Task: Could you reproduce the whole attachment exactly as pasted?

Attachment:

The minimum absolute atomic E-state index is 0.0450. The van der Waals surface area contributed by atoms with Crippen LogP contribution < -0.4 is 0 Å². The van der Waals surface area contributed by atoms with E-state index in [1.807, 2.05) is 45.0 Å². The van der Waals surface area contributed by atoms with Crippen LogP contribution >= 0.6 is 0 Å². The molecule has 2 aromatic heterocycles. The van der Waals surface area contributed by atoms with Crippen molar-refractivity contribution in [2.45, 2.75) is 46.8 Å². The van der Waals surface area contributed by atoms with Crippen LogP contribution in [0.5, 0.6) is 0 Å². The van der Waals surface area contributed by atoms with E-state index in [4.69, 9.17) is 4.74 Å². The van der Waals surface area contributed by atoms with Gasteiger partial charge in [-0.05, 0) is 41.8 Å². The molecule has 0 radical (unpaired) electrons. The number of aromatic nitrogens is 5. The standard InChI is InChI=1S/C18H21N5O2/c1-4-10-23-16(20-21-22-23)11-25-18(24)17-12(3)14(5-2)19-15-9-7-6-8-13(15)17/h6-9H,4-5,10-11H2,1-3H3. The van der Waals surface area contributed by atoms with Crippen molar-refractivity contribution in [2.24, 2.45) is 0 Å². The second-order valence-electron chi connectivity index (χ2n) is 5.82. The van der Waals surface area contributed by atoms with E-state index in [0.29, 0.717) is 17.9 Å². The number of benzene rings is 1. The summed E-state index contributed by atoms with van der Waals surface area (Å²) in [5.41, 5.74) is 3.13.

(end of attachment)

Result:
The minimum absolute atomic E-state index is 0.0450. The van der Waals surface area contributed by atoms with Crippen LogP contribution < -0.4 is 0 Å². The van der Waals surface area contributed by atoms with E-state index in [1.807, 2.05) is 45.0 Å². The van der Waals surface area contributed by atoms with Crippen LogP contribution >= 0.6 is 0 Å². The molecule has 2 aromatic heterocycles. The van der Waals surface area contributed by atoms with Crippen molar-refractivity contribution in [2.45, 2.75) is 46.8 Å². The van der Waals surface area contributed by atoms with Crippen LogP contribution in [0.5, 0.6) is 0 Å². The van der Waals surface area contributed by atoms with E-state index in [4.69, 9.17) is 4.74 Å². The van der Waals surface area contributed by atoms with Gasteiger partial charge in [-0.05, 0) is 41.8 Å². The molecule has 0 radical (unpaired) electrons. The number of aromatic nitrogens is 5. The standard InChI is InChI=1S/C18H21N5O2/c1-4-10-23-16(20-21-22-23)11-25-18(24)17-12(3)14(5-2)19-15-9-7-6-8-13(15)17/h6-9H,4-5,10-11H2,1-3H3. The van der Waals surface area contributed by atoms with Crippen molar-refractivity contribution in [2.24, 2.45) is 0 Å². The second-order valence-electron chi connectivity index (χ2n) is 5.82. The van der Waals surface area contributed by atoms with E-state index in [0.29, 0.717) is 17.9 Å². The number of benzene rings is 1. The summed E-state index contributed by atoms with van der Waals surface area (Å²) in [5.41, 5.74) is 3.13.